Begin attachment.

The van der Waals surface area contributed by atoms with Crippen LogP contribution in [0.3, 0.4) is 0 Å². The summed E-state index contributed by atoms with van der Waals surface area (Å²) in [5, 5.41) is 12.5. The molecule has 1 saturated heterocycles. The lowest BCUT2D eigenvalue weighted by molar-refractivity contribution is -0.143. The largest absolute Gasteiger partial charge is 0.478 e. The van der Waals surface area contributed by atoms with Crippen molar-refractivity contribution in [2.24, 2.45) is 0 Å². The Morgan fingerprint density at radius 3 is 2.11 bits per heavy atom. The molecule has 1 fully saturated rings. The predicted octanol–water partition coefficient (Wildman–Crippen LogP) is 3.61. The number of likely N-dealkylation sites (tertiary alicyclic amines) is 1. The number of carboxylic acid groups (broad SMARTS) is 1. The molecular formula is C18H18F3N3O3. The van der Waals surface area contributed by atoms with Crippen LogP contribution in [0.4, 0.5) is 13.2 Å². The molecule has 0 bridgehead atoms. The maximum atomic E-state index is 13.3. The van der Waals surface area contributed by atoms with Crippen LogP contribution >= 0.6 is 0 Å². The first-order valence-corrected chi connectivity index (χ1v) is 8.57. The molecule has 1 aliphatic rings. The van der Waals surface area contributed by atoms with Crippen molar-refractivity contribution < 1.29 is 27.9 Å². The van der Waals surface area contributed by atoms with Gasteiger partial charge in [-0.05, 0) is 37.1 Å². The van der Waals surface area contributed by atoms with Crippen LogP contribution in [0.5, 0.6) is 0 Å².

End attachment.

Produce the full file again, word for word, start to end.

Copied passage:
The van der Waals surface area contributed by atoms with Crippen LogP contribution in [0.3, 0.4) is 0 Å². The summed E-state index contributed by atoms with van der Waals surface area (Å²) in [5, 5.41) is 12.5. The molecule has 1 saturated heterocycles. The lowest BCUT2D eigenvalue weighted by molar-refractivity contribution is -0.143. The largest absolute Gasteiger partial charge is 0.478 e. The van der Waals surface area contributed by atoms with Crippen molar-refractivity contribution in [2.24, 2.45) is 0 Å². The Morgan fingerprint density at radius 3 is 2.11 bits per heavy atom. The molecule has 1 fully saturated rings. The predicted octanol–water partition coefficient (Wildman–Crippen LogP) is 3.61. The number of likely N-dealkylation sites (tertiary alicyclic amines) is 1. The number of carboxylic acid groups (broad SMARTS) is 1. The molecular formula is C18H18F3N3O3. The van der Waals surface area contributed by atoms with Crippen LogP contribution in [0.4, 0.5) is 13.2 Å². The molecule has 0 bridgehead atoms. The maximum atomic E-state index is 13.3. The van der Waals surface area contributed by atoms with Crippen LogP contribution >= 0.6 is 0 Å². The first-order valence-corrected chi connectivity index (χ1v) is 8.57. The molecule has 1 aliphatic rings. The van der Waals surface area contributed by atoms with Crippen molar-refractivity contribution < 1.29 is 27.9 Å². The van der Waals surface area contributed by atoms with Gasteiger partial charge in [-0.05, 0) is 37.1 Å². The van der Waals surface area contributed by atoms with Crippen LogP contribution in [0.5, 0.6) is 0 Å².